A risk-off trend
A general sell-off wave for commodities is prevalent in the current market. However, opting out of the risky assets means more money is flowing into the safe-haven investments like Treasuries, gold, and currencies like the yen and euro. US ten-year Treasury yield fell below the 2% mark for the first time in the past six years. Higher demand for the safe-haven Treasuries means higher prices and lower yields. It’s due to an inverse relationship between the bond prices and its yields. The benchmark US ten-year note yield fell by eight basis points, or 0.08%, to 1.96% as of Monday, August 24. Recent buying ended a bearish period in gold. It had fallen to a five-year low as recently as late July.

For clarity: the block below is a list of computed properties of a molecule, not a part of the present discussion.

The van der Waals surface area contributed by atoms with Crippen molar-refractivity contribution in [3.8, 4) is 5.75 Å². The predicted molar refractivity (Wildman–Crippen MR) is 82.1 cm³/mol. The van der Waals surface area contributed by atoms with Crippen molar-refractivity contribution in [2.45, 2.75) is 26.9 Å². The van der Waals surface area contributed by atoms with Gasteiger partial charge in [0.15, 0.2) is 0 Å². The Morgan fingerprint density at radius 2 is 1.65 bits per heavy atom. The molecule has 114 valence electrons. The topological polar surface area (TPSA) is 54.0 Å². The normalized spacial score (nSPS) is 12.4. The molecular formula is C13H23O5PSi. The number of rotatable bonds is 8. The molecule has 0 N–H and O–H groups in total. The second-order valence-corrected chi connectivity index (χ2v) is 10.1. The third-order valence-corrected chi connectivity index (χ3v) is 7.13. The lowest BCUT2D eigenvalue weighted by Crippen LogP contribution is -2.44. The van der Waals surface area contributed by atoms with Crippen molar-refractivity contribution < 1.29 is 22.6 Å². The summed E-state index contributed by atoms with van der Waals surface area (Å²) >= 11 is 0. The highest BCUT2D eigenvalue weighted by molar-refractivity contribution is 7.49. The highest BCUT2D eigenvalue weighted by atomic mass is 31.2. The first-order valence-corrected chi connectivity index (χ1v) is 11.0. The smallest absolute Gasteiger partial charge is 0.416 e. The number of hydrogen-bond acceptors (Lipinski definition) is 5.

Oil slump adds to the fuel
As oil prices fell to a six-year low, due to the oversupply concerns, the effects were seen in precious metals as well. Lower crude oil prices accompanied with volatile Chinese markets may indicate an economic slowdown. China is the world’s second largest commodity consumer. The negative sentiment in the Chinese markets is adding fuel to lower commodity prices.
As of Monday, August 24, gold fell ~0.50% and touched a high of $1,169.80 per ounce. Silver fell 3.70% as of Monday, August 24. It was a remarkable day where global markets fell and most commodities fell due to oversupply concerns. Platinum and palladium fell 3.60% and 4.80%, respectively.
Precious metals are expected to face a tough time once the interest rates climb. However, the current tighter monetary policy gives precious metals some breathing room. Gold has no cash flows like interest or dividend bearing counterparts. This makes it even tougher to compete with the other asset classes in the absence of higher inflation rates.